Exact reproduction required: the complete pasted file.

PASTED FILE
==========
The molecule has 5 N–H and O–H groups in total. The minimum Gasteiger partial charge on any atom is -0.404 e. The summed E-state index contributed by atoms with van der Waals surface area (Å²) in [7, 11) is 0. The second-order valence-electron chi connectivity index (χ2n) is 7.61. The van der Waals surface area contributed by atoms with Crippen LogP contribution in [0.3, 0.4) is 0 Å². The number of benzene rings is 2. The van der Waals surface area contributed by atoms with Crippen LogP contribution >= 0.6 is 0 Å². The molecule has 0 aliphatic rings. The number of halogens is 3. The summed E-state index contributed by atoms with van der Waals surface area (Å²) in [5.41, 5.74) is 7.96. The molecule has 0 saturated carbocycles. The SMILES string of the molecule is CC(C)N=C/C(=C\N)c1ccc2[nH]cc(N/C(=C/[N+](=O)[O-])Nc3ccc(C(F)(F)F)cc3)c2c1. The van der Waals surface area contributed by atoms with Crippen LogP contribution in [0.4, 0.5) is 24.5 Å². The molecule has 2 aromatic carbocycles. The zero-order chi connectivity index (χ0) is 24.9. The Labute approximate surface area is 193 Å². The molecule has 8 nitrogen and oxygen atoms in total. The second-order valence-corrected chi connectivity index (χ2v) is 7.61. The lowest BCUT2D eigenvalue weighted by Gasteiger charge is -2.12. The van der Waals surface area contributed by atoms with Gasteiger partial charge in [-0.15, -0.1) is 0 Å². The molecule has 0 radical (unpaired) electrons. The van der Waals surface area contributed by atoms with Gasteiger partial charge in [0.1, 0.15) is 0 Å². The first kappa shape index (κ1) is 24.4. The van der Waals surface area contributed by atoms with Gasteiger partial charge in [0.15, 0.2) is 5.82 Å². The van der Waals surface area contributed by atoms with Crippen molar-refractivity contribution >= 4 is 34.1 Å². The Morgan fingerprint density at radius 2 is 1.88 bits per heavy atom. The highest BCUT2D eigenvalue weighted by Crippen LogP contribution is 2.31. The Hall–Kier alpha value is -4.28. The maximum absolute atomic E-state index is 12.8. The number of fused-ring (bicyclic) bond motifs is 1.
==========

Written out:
The molecule has 5 N–H and O–H groups in total. The minimum Gasteiger partial charge on any atom is -0.404 e. The summed E-state index contributed by atoms with van der Waals surface area (Å²) in [7, 11) is 0. The second-order valence-electron chi connectivity index (χ2n) is 7.61. The van der Waals surface area contributed by atoms with Crippen LogP contribution in [0.3, 0.4) is 0 Å². The number of benzene rings is 2. The van der Waals surface area contributed by atoms with Crippen LogP contribution >= 0.6 is 0 Å². The molecule has 0 aliphatic rings. The number of halogens is 3. The summed E-state index contributed by atoms with van der Waals surface area (Å²) in [5.41, 5.74) is 7.96. The molecule has 0 saturated carbocycles. The SMILES string of the molecule is CC(C)N=C/C(=C\N)c1ccc2[nH]cc(N/C(=C/[N+](=O)[O-])Nc3ccc(C(F)(F)F)cc3)c2c1. The van der Waals surface area contributed by atoms with Crippen LogP contribution in [0.4, 0.5) is 24.5 Å². The molecule has 2 aromatic carbocycles. The zero-order chi connectivity index (χ0) is 24.9. The Labute approximate surface area is 193 Å². The molecule has 8 nitrogen and oxygen atoms in total. The second-order valence-corrected chi connectivity index (χ2v) is 7.61. The lowest BCUT2D eigenvalue weighted by Gasteiger charge is -2.12. The van der Waals surface area contributed by atoms with Gasteiger partial charge in [-0.15, -0.1) is 0 Å². The molecule has 0 radical (unpaired) electrons. The van der Waals surface area contributed by atoms with Gasteiger partial charge in [0.1, 0.15) is 0 Å². The first kappa shape index (κ1) is 24.4. The van der Waals surface area contributed by atoms with Gasteiger partial charge in [0.15, 0.2) is 5.82 Å². The van der Waals surface area contributed by atoms with Crippen molar-refractivity contribution >= 4 is 34.1 Å². The Morgan fingerprint density at radius 2 is 1.88 bits per heavy atom. The highest BCUT2D eigenvalue weighted by Crippen LogP contribution is 2.31. The Hall–Kier alpha value is -4.28. The maximum absolute atomic E-state index is 12.8. The number of fused-ring (bicyclic) bond motifs is 1.